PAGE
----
All I know if I ever have to go back and redo this (and I do plan on keeping her awhile) is I never want to remove silicone again - the butyl took time but wasn't horrible.
Any thoughts and admonishments are welcome (facepalm).
And, now that I think this through - I have to consider what caulk will bond to the guttering caulk as well - maybe I should just continue through with using that and just keep an eye on how it holds up?
Dawn my trim insert is one inch. my trim is out side to out side 11/4" but it is a 90 Degree angle. I suggest you get a piece of construction paper and cut a strip of each 1" and 3/4" and see what one looks best in your application.
So, making my way through this corner trim process but not finished yet. I'm so appreciative of everyone's advice wanted to update. Not everything has gone smoothly - straightforward, perhaps, but when is any project ever as simple as the how to videos??!!!
Anyway this afternoon I finally got to the taping and I've attached the pics at the bottom.
I like the tape - it's nice to work with. The fabric side makes it comfortable to use and it's somewhat forgiving if you need to bring it back up (somewhat - gotta be quick and will still need a scraper, but workable). Turned out I did order it too wide (1 inch), but easy to cut down as the fabric weave gives you a bit of a line to follow/eyeball for trimming. It does stretch a little. My issue was even then while some places are so wide, others are too narrow, so no matter my size it wasn't going to be a 'just follow the pencil line and wrap it over'. If I did that it would definitely show from beyond the trim. So, I think I finally got what Rich said about hooping it in the middle.
I followed Terry's suggestion to waterfall as I just wasn't comfortable trying to run one long piece of trim and it just felt easier for me to start at the bottom and use 12 inch or so strips. I lay down on the flat back side of the camper (well, it's flat further up - see last pic), then folded over and lay down the other side so it fell within my pencil line, gathering the excess in the middle I could then push that into the gap. Or just 'hoop'. I don't expect any issues with thickness as it will lay into the gap when pressed down. It's still going to show on the top - heck the trim wasn't even covering the edge of the siding at the top corners!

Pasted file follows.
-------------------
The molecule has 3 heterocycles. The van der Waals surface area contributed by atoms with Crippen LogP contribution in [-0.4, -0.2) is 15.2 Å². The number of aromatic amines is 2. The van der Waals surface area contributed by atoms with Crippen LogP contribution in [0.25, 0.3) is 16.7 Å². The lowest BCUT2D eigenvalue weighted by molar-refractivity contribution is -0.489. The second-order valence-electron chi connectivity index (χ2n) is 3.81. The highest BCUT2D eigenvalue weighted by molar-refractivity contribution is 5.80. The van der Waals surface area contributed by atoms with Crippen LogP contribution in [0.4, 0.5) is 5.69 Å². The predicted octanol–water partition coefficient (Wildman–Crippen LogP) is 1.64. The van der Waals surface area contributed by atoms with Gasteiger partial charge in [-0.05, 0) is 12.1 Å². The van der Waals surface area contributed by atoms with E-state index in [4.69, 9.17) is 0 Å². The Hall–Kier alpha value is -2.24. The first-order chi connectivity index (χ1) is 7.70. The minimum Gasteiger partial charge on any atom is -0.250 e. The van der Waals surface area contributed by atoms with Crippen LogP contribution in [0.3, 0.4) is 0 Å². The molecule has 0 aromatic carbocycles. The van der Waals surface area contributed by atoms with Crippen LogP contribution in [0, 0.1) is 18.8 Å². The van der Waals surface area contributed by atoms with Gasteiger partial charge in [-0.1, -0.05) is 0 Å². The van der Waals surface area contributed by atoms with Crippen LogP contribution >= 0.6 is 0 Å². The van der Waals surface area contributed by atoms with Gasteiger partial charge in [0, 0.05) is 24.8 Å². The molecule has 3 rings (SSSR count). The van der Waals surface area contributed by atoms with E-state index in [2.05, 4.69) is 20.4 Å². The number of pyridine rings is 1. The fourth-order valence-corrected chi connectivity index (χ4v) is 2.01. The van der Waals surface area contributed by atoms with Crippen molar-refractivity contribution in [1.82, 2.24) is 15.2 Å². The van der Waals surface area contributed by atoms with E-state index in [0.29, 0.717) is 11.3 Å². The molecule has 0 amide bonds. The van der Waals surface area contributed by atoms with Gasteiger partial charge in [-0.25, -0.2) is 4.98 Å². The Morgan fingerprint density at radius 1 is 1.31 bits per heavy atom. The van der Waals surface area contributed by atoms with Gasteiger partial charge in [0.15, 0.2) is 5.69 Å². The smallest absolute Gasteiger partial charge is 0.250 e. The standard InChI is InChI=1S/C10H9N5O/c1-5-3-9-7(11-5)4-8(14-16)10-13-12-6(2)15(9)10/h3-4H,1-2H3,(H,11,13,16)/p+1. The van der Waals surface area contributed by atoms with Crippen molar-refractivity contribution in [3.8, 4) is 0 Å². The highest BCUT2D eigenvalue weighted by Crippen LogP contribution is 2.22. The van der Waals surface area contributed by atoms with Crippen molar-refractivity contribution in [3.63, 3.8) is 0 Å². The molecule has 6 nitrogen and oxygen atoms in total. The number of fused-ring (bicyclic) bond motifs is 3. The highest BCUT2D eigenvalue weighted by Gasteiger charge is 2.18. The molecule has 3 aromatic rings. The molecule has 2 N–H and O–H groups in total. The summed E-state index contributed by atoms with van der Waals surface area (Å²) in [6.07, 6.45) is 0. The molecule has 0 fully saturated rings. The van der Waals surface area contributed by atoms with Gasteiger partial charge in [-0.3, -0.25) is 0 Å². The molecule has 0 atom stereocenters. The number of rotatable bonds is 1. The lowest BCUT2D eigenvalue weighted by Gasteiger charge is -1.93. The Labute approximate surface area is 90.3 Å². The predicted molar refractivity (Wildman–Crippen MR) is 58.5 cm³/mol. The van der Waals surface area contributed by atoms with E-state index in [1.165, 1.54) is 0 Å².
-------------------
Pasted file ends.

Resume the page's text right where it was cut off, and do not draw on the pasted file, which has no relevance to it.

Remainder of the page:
Attaching pics. It's not as pretty as Mark Polk does it in the videos, but I worked slowly and did my best to seal carefully. I've still got two days before it rains again (although sadly not a weekend so I'm pushing it) and so the goal is now to push through and get the corner trim back in place. Have screws, have caulk (guttering), have butyl tape, have some lexall caulk...I haven't quite wrapped my head around using the butyl tape with the caulk together and then following with the lexall? But all I can do is just try it and see how it squooshes. Have new screws (the one side had obviously been redone, no rust, but the other side they had some). Picked up same size and then larger stainless steel. We'll see how they go back!